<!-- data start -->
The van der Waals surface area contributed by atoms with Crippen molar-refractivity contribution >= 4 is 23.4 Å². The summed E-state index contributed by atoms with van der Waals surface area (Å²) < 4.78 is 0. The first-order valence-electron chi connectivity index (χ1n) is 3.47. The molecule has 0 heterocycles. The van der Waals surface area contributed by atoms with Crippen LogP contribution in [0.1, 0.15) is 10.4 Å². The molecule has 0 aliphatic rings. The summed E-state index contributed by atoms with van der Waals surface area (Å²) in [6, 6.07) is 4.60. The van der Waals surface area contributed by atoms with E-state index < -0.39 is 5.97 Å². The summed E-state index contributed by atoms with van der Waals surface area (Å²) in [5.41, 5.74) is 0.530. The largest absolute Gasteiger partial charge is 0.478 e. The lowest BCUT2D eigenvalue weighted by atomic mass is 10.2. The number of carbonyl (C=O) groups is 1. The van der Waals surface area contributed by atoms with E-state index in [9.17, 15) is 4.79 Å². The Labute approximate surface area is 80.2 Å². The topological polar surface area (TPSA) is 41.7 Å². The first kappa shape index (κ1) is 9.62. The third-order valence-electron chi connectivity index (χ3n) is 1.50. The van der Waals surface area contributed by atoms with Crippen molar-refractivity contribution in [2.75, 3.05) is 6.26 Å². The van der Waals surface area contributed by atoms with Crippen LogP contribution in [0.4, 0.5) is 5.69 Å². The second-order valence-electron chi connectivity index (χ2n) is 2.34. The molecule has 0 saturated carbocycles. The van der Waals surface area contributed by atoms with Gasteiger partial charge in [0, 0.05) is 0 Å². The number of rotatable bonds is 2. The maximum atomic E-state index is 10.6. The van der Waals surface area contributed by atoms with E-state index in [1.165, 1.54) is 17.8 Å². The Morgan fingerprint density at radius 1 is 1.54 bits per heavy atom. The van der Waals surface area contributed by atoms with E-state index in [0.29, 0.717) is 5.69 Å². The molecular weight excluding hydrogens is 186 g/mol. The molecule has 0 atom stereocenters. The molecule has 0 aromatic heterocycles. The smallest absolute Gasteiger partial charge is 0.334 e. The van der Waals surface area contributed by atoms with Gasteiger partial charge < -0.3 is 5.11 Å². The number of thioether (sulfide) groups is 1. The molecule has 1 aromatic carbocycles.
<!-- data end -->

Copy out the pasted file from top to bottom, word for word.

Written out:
The van der Waals surface area contributed by atoms with Crippen molar-refractivity contribution >= 4 is 23.4 Å². The summed E-state index contributed by atoms with van der Waals surface area (Å²) < 4.78 is 0. The first-order valence-electron chi connectivity index (χ1n) is 3.47. The molecule has 0 heterocycles. The van der Waals surface area contributed by atoms with Crippen LogP contribution in [0.1, 0.15) is 10.4 Å². The molecule has 0 aliphatic rings. The summed E-state index contributed by atoms with van der Waals surface area (Å²) in [6, 6.07) is 4.60. The van der Waals surface area contributed by atoms with E-state index < -0.39 is 5.97 Å². The summed E-state index contributed by atoms with van der Waals surface area (Å²) in [5.41, 5.74) is 0.530. The largest absolute Gasteiger partial charge is 0.478 e. The lowest BCUT2D eigenvalue weighted by atomic mass is 10.2. The number of carbonyl (C=O) groups is 1. The van der Waals surface area contributed by atoms with E-state index in [9.17, 15) is 4.79 Å². The Labute approximate surface area is 80.2 Å². The topological polar surface area (TPSA) is 41.7 Å². The first kappa shape index (κ1) is 9.62. The third-order valence-electron chi connectivity index (χ3n) is 1.50. The van der Waals surface area contributed by atoms with Crippen molar-refractivity contribution in [2.75, 3.05) is 6.26 Å². The van der Waals surface area contributed by atoms with Crippen LogP contribution in [0.4, 0.5) is 5.69 Å². The second-order valence-electron chi connectivity index (χ2n) is 2.34. The molecule has 0 saturated carbocycles. The van der Waals surface area contributed by atoms with Gasteiger partial charge in [0, 0.05) is 0 Å². The number of rotatable bonds is 2. The maximum atomic E-state index is 10.6. The van der Waals surface area contributed by atoms with E-state index in [1.165, 1.54) is 17.8 Å². The Morgan fingerprint density at radius 1 is 1.54 bits per heavy atom. The van der Waals surface area contributed by atoms with E-state index in [0.29, 0.717) is 5.69 Å². The molecular weight excluding hydrogens is 186 g/mol. The molecule has 0 atom stereocenters. The molecule has 0 aromatic heterocycles. The smallest absolute Gasteiger partial charge is 0.334 e. The van der Waals surface area contributed by atoms with Gasteiger partial charge < -0.3 is 5.11 Å². The number of thioether (sulfide) groups is 1. The molecule has 1 aromatic carbocycles.